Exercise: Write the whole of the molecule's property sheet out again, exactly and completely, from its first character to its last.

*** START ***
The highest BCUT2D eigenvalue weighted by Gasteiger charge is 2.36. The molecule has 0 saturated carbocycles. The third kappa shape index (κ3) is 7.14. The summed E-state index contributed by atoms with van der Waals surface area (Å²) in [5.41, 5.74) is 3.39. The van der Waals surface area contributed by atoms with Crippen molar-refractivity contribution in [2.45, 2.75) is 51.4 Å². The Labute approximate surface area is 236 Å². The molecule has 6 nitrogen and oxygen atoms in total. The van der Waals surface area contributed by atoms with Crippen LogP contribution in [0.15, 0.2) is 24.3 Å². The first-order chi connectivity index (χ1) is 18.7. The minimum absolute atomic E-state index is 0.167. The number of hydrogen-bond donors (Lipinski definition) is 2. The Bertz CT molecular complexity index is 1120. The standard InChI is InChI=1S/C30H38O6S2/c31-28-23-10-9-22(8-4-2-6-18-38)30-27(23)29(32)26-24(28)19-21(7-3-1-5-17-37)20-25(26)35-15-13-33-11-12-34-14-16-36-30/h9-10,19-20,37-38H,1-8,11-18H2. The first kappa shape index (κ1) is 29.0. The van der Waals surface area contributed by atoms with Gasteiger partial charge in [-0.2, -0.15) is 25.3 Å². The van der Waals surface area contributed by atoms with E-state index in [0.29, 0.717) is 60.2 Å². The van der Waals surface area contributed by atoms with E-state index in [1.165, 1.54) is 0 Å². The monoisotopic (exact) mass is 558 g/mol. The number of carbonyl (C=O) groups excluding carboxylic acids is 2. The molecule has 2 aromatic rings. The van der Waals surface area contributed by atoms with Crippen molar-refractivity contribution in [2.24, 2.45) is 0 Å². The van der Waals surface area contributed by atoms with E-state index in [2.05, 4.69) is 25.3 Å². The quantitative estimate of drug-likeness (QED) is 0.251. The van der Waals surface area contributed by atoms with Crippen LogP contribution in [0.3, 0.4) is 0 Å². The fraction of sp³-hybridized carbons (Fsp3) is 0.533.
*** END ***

The highest BCUT2D eigenvalue weighted by Gasteiger charge is 2.36. The molecule has 0 saturated carbocycles. The third kappa shape index (κ3) is 7.14. The summed E-state index contributed by atoms with van der Waals surface area (Å²) in [5.41, 5.74) is 3.39. The van der Waals surface area contributed by atoms with Crippen molar-refractivity contribution in [2.45, 2.75) is 51.4 Å². The Labute approximate surface area is 236 Å². The molecule has 6 nitrogen and oxygen atoms in total. The van der Waals surface area contributed by atoms with Crippen LogP contribution in [0.15, 0.2) is 24.3 Å². The first-order chi connectivity index (χ1) is 18.7. The minimum absolute atomic E-state index is 0.167. The number of hydrogen-bond donors (Lipinski definition) is 2. The Bertz CT molecular complexity index is 1120. The standard InChI is InChI=1S/C30H38O6S2/c31-28-23-10-9-22(8-4-2-6-18-38)30-27(23)29(32)26-24(28)19-21(7-3-1-5-17-37)20-25(26)35-15-13-33-11-12-34-14-16-36-30/h9-10,19-20,37-38H,1-8,11-18H2. The first kappa shape index (κ1) is 29.0. The van der Waals surface area contributed by atoms with Gasteiger partial charge in [-0.2, -0.15) is 25.3 Å². The van der Waals surface area contributed by atoms with E-state index in [0.29, 0.717) is 60.2 Å². The van der Waals surface area contributed by atoms with E-state index in [1.165, 1.54) is 0 Å². The monoisotopic (exact) mass is 558 g/mol. The number of carbonyl (C=O) groups excluding carboxylic acids is 2. The molecule has 2 aromatic rings. The van der Waals surface area contributed by atoms with Crippen molar-refractivity contribution in [2.24, 2.45) is 0 Å². The van der Waals surface area contributed by atoms with E-state index in [2.05, 4.69) is 25.3 Å². The quantitative estimate of drug-likeness (QED) is 0.251. The van der Waals surface area contributed by atoms with Crippen LogP contribution in [0.3, 0.4) is 0 Å². The fraction of sp³-hybridized carbons (Fsp3) is 0.533.